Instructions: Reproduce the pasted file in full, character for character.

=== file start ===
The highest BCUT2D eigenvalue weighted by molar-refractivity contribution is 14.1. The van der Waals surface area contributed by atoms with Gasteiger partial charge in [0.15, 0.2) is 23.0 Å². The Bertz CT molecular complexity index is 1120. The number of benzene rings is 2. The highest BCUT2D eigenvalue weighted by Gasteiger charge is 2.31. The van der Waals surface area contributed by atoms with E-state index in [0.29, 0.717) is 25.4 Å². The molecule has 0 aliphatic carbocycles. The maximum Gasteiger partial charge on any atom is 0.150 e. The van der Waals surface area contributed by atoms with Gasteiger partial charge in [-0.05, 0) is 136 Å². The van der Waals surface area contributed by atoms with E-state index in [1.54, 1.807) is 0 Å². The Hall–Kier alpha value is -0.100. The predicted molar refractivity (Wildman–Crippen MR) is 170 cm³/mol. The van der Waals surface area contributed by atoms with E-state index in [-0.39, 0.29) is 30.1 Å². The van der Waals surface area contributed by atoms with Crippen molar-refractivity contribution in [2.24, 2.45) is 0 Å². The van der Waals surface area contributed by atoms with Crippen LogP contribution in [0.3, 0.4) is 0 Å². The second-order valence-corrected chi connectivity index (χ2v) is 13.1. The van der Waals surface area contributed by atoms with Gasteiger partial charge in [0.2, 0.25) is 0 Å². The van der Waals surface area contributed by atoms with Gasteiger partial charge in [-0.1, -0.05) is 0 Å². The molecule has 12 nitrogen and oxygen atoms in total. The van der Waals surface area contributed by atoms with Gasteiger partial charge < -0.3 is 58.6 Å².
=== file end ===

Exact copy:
The highest BCUT2D eigenvalue weighted by molar-refractivity contribution is 14.1. The van der Waals surface area contributed by atoms with Gasteiger partial charge in [0.15, 0.2) is 23.0 Å². The Bertz CT molecular complexity index is 1120. The number of benzene rings is 2. The highest BCUT2D eigenvalue weighted by Gasteiger charge is 2.31. The van der Waals surface area contributed by atoms with E-state index in [0.29, 0.717) is 25.4 Å². The molecule has 0 aliphatic carbocycles. The maximum Gasteiger partial charge on any atom is 0.150 e. The van der Waals surface area contributed by atoms with Gasteiger partial charge in [-0.05, 0) is 136 Å². The van der Waals surface area contributed by atoms with E-state index in [1.54, 1.807) is 0 Å². The Hall–Kier alpha value is -0.100. The predicted molar refractivity (Wildman–Crippen MR) is 170 cm³/mol. The van der Waals surface area contributed by atoms with E-state index in [-0.39, 0.29) is 30.1 Å². The van der Waals surface area contributed by atoms with Crippen molar-refractivity contribution in [2.24, 2.45) is 0 Å². The van der Waals surface area contributed by atoms with Crippen LogP contribution in [0.3, 0.4) is 0 Å². The second-order valence-corrected chi connectivity index (χ2v) is 13.1. The van der Waals surface area contributed by atoms with Gasteiger partial charge in [0.2, 0.25) is 0 Å². The van der Waals surface area contributed by atoms with Gasteiger partial charge in [-0.1, -0.05) is 0 Å². The molecule has 12 nitrogen and oxygen atoms in total. The van der Waals surface area contributed by atoms with Gasteiger partial charge < -0.3 is 58.6 Å².